Blaine County leaders painted a bleak future for the Blaine County Housing Authority Tuesday afternoon.
"I really want to encourage the county commissioners to pull this in-house, disbanding the housing authority," said outgoing Housing Director Jim Fackrell, who announced his resignation last week. "I think the needs of each community are so divergent, and each community wants to make sure it meets the needs of its constituents."
There's no more need for a volunteer board to meet, Fackrell said.
From disbanding the authority to pushing the Idaho Legislature for more taxing authority, all options were on the table at a meeting at the Old Blaine County Courthouse. If Blaine County is posing a bond to voters regarding open space, then why not housing, asked Ketchum Community Development Corporation board member Michael Carpenter.
Spearheaded by Commissioner Larry Schoen, the Blaine County Commission convened the afternoon meeting among members of the housing authority and representatives from the other municipalities that have helped fund the organization.
The meeting followed news that the authority's fiscal 2009 budget has come up short, a full $91,000 less than originally budgeted and $40,000 less than a further pared down budget. There are not enough projected revenues to cover the predicted $232,000 in expenses.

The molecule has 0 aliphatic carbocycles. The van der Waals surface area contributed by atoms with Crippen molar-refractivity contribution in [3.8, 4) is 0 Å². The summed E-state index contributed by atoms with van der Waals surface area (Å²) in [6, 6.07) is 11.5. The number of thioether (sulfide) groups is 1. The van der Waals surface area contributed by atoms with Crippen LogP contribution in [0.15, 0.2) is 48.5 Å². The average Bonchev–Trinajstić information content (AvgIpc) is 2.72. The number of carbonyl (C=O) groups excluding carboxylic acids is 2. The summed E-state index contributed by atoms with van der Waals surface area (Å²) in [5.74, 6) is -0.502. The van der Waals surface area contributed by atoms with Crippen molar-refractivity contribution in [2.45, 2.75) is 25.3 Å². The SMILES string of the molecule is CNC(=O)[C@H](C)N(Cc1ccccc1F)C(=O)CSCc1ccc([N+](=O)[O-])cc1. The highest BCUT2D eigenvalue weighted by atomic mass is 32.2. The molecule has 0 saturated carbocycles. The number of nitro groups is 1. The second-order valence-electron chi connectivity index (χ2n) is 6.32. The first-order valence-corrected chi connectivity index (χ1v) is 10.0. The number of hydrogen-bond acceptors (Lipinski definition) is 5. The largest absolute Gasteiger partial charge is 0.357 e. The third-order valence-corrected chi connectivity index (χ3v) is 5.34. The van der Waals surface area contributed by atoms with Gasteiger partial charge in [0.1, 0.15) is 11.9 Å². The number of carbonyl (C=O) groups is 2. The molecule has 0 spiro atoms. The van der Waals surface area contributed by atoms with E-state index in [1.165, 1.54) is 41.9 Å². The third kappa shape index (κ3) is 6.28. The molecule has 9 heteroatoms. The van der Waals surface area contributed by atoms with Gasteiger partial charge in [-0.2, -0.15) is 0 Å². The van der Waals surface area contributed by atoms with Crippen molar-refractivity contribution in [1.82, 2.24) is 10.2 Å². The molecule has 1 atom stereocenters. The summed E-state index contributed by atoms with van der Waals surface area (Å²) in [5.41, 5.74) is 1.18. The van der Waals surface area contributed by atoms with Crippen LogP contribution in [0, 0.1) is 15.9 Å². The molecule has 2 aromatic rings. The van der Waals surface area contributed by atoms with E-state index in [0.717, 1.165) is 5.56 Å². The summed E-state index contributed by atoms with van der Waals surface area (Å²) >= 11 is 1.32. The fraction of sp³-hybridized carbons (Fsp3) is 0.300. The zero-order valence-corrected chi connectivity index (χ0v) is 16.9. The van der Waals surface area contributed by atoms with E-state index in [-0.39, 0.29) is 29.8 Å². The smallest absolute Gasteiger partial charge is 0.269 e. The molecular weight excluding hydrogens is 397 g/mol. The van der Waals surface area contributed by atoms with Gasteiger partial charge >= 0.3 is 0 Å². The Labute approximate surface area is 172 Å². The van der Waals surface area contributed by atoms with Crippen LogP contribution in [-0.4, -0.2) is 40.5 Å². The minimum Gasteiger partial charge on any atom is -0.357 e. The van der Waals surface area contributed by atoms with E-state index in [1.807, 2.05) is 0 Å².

"The reason I asked for us to come together ... we need to work together on improving the picture for affordable housing in Blaine County," Schoen said. "It feels like at least from my perspective like we're lurching from crisis to crisis."
A number of potential solutions were suggested, but an immediate one was not identified.
"I already have another commission member who wants to resign," said housing authority Chairwoman Susan Passavoy. "If you want to have an active, interested commission it has to be more than an administrative job as well."
Ketchum City Councilman Larry Helzel put his finger on the obvious at the outset of the meeting: Communication of the nature that occurred Tuesday afternoon should happen more regularly.
"A three-year business plan needs to be developed and have some funding assumptions attached to that," Helzel said.
But it was unclear by late Tuesday whether or not consensus had been reached.
Strong opinions were stated by representatives on all sides of the issue. Housing authority board members said they needed financial backing. The cities stressed the importance of the efforts they are undertaking.
"We're having this workshop after all the budgets have all been finalized," Schoen said. "Now, that's kind of backward. But from my perspective, in a year like this one, we want to know pretty closely what we're getting for our money."
Schoen said, however, that he detected a clear sentiment from those in attendance, despite an atmosphere of skepticism.
"So the housing authority is underfunded," he said. "And, yet, I hear from this conversation that we've identified some real needs for the services of the housing authority."